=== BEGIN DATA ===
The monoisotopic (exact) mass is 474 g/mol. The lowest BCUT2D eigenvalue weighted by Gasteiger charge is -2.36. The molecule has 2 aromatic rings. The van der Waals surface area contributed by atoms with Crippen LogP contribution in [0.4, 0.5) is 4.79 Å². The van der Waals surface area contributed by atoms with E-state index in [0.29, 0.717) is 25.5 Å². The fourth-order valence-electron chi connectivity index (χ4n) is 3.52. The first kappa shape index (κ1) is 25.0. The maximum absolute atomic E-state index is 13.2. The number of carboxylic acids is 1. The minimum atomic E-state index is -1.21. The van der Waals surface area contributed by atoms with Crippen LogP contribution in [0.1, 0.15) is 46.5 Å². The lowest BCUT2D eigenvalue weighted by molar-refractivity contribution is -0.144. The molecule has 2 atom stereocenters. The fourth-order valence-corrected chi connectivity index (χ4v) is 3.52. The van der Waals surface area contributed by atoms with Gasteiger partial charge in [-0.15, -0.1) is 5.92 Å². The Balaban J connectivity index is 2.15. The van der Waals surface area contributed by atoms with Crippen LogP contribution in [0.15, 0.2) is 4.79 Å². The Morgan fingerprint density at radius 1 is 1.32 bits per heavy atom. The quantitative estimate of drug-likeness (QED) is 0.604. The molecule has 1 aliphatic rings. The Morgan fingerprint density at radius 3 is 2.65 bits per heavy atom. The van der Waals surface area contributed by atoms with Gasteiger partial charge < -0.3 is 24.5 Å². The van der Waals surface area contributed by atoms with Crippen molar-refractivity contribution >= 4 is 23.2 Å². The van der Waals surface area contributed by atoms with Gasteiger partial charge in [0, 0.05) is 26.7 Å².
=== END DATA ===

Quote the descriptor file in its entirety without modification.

The monoisotopic (exact) mass is 474 g/mol. The lowest BCUT2D eigenvalue weighted by Gasteiger charge is -2.36. The molecule has 2 aromatic rings. The van der Waals surface area contributed by atoms with Crippen LogP contribution in [0.4, 0.5) is 4.79 Å². The van der Waals surface area contributed by atoms with E-state index in [0.29, 0.717) is 25.5 Å². The fourth-order valence-electron chi connectivity index (χ4n) is 3.52. The first kappa shape index (κ1) is 25.0. The maximum absolute atomic E-state index is 13.2. The number of carboxylic acids is 1. The minimum atomic E-state index is -1.21. The van der Waals surface area contributed by atoms with Crippen LogP contribution in [0.1, 0.15) is 46.5 Å². The lowest BCUT2D eigenvalue weighted by molar-refractivity contribution is -0.144. The molecule has 2 atom stereocenters. The fourth-order valence-corrected chi connectivity index (χ4v) is 3.52. The van der Waals surface area contributed by atoms with Gasteiger partial charge in [-0.15, -0.1) is 5.92 Å². The Balaban J connectivity index is 2.15. The van der Waals surface area contributed by atoms with Crippen LogP contribution in [0.15, 0.2) is 4.79 Å². The Morgan fingerprint density at radius 1 is 1.32 bits per heavy atom. The quantitative estimate of drug-likeness (QED) is 0.604. The molecule has 1 aliphatic rings. The Morgan fingerprint density at radius 3 is 2.65 bits per heavy atom. The van der Waals surface area contributed by atoms with Gasteiger partial charge < -0.3 is 24.5 Å². The van der Waals surface area contributed by atoms with Crippen molar-refractivity contribution >= 4 is 23.2 Å². The van der Waals surface area contributed by atoms with Gasteiger partial charge in [0, 0.05) is 26.7 Å².